Survival and recovery of threatened animal species in fire-affected Gondwana Rainforests World Heritage Areas

Date: 13, Oct, 2021
Author(s):   Diana Fisher, Maria Jose Lopez, Ehlana Davidson, Nathalie Butt
Publisher: TSR Hub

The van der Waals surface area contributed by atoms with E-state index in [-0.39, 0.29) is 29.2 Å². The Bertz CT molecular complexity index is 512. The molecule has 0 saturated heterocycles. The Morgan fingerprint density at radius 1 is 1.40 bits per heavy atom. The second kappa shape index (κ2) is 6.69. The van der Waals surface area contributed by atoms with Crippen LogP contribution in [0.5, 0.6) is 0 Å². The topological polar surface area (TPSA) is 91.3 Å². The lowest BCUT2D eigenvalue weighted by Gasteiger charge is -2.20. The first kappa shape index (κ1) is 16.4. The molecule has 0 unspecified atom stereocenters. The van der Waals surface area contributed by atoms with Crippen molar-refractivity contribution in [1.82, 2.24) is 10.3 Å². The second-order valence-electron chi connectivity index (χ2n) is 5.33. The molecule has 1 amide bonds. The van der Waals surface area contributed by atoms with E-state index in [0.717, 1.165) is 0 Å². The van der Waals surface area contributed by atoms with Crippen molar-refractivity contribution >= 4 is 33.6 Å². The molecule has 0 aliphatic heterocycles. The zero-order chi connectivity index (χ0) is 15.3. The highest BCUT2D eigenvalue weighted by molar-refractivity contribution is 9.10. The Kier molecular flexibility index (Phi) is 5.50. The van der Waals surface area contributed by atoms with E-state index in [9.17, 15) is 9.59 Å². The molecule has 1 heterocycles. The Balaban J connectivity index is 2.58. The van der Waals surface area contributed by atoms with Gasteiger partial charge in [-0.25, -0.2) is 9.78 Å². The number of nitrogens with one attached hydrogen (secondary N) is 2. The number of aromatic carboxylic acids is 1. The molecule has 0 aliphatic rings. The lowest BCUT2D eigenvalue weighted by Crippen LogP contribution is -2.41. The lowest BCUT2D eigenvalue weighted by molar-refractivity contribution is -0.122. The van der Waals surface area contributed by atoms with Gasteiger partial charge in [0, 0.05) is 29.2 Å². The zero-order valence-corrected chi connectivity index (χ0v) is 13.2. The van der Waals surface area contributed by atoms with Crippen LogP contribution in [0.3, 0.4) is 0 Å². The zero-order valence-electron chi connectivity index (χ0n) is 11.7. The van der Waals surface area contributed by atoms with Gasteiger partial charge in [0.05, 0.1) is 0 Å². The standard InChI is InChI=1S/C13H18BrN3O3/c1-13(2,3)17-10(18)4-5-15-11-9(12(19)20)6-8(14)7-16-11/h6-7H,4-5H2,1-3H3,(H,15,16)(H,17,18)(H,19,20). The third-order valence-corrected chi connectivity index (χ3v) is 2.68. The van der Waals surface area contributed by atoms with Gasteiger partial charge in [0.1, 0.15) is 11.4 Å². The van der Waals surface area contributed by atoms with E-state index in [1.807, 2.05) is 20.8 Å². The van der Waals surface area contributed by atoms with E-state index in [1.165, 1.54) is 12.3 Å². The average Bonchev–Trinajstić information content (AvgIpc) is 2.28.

The 2019–20 wildfires burned more than half of the area of the Gondwana Rainforests World Heritage Area in northern NSW and southern Queensland. Many rainforest areas that burned are important habitat for threatened mammals including the black-tailed dusky antechinus, spotted-tailed quoll, Hastings River mouse, and longnosed potoroo. This region also supports important populations of the more widespread but declining brush-tailed rock wallaby and koala. This project aimed to assess the persistence of these species in patches of forest that experienced fires of varying severity or were unburned, in key areas of the Main Range section of the Scenic Rim in Queensland. We detected only one of the four target threatened mammal species, the long-nosed potoroo. This species was in two of the monitored locations: Mt Superbus and Spicer’s Peak. We also detected koalas; 35% of camera trap observations of koalas were in sites subject to high intensity fires. More than a third of our camera trap observations were of invasive mammals. Feral cats were concentrated in unburnt patches of rainforest, along with long-nosed potoroos and long-nosed bandicoots.